When Tom gathers our streaked plates I thank him for dinner. As soon as he heads outside to smoke, the screen door whining to a close behind him, Marla wants to talk about Nathan again. She says I’ve been in hiding
for two years and that I should have given him a chance. Her voice sounds pleading. “All I’m saying is you need to let yourself have some fun. Break the cycle by going on more than a few dates.”
When Marla and I were in college we had a conversation that I still think of as the moment when something shifted, the beginning of our transition from being acquaintances to close friends. Bisexuals are treated like unicorns: tell someone you’re bi, get treated like you don’t exist. But when I told Marla, her acceptance came easily. The world is lonely enough without following useless rules, she said.
Right now the last thing I want to talk about is Ayla—all my euphoria feels flattened—but I force myself.
“If all you want is to see me back out there,” I say, “then you should be happy for me. When have you known me to ask someone out? This is big.”
She looks worried. “No, it’s great, and I’m happy for you—”
She doesn’t answer. She goes to the sink to do the dishes, filling one side with hot water, squirting in a liberal amount of soap. At first I help her, stacking dirty pots and pans on the counter, but after a few moments the silence gets to me. I turn the faucet off and square her shoulders to mine.
“It’s really nothing,” she says, finally. “It’s just, one day I was at Sustainable Living and I saw—what’s her name?”
“Ayla. Okay. She just strikes me as volatile, I guess. That day I was there it seemed like something was really wrong with her. Her face was red, her hands were all balled up, and it looked like she was going to punch something. I didn’t like it.”
“When was this?”
“Maybe two or three weeks ago.”
“Was she arguing with someone?”
“I don’t know, I only saw her for a minute. It didn’t look like she was with anyone. She just looked really upset.”
“What had just happened?”
“I don’t know.”
“Well, what’d she do then?”
“For the love of god, Piper,
I don’t know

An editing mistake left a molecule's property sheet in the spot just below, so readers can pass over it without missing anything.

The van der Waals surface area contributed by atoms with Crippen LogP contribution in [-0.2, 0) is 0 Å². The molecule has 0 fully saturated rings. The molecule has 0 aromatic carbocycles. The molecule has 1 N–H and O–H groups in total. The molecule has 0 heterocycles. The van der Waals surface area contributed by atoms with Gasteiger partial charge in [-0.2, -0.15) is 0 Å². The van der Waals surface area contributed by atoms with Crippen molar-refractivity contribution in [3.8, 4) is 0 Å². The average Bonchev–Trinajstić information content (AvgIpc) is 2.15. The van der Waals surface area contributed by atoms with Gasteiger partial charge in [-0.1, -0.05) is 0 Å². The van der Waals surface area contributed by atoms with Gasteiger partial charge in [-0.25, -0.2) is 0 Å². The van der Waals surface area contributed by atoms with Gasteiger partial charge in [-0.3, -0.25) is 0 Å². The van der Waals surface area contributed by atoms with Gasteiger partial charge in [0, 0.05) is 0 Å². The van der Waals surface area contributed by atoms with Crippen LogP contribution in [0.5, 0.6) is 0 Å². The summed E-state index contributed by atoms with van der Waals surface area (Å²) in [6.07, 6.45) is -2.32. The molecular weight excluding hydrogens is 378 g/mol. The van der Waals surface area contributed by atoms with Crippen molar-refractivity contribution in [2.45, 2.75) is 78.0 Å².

. I just noticed her, it made me feel kind of scared, I guess, so I walked the other way.”
I sit back down at the kitchen table and carefully link my fingers in front of me, the way I imagine a diplomat would. “You seem upset.”
Marla leans heavily against the counter’s edge. “You’re impossible.”
“No, it’s true, you look upset. Maybe even mad? I’m not sure.”
She flattens a cloud of suds sitting on top of the water. “Why do you like her so much?”
“I don’t know yet.”
“It would really kill me to see you… how you were before. That was so hard to watch. I want you to date someone
. You know? A good person.”
I don’t know what to say back to her. That I just know, somehow, that Ayla won’t hurt me? That I won’t let anyone do that to me again? By the time Tom comes back inside, Marla and I are silent. She plays with her bracelet. I use the condensation rings from the bottom of my water glass to create the symbol for the Olympics on our beat-up table. Tom stands in the middle of our kitchen, shifting his weight from one foot to the other, pretending to take an interest in our refrigerator magnets. Blending in with the appliances. It’s heartbreaking in a way. Marla wants me to go with Nathan because he’s good and kind and safe, but look where that’s gotten her.
She goes to Tom, stretching up on her tiptoes like a seal angling for bait, and he bends his bulk toward her upturned lips. Then he looks at me, his expression friendly, playful. “You know what you guys look like right now?” he says. “Houdini, after he got sucker punched. Every hear that story?
Greatest escape artist in the world, and he died because someone socked him in the gut before he had the chance to flex his stomach muscles.”
It’s Friday morning. I have a date in two hours. Maybe I’m supposed to be excited, but instead I keep thinking about my conversation with Marla. Restless and irritable, annoyed that no one is around to witness my restless irritability, I decide to take a long shower.
After I step into the tile cell and slide the frosted door shut, I turn the water full blast and stand there, teeth and eyes clenched, arms crossed over my nipples, while I wait for it to heat up.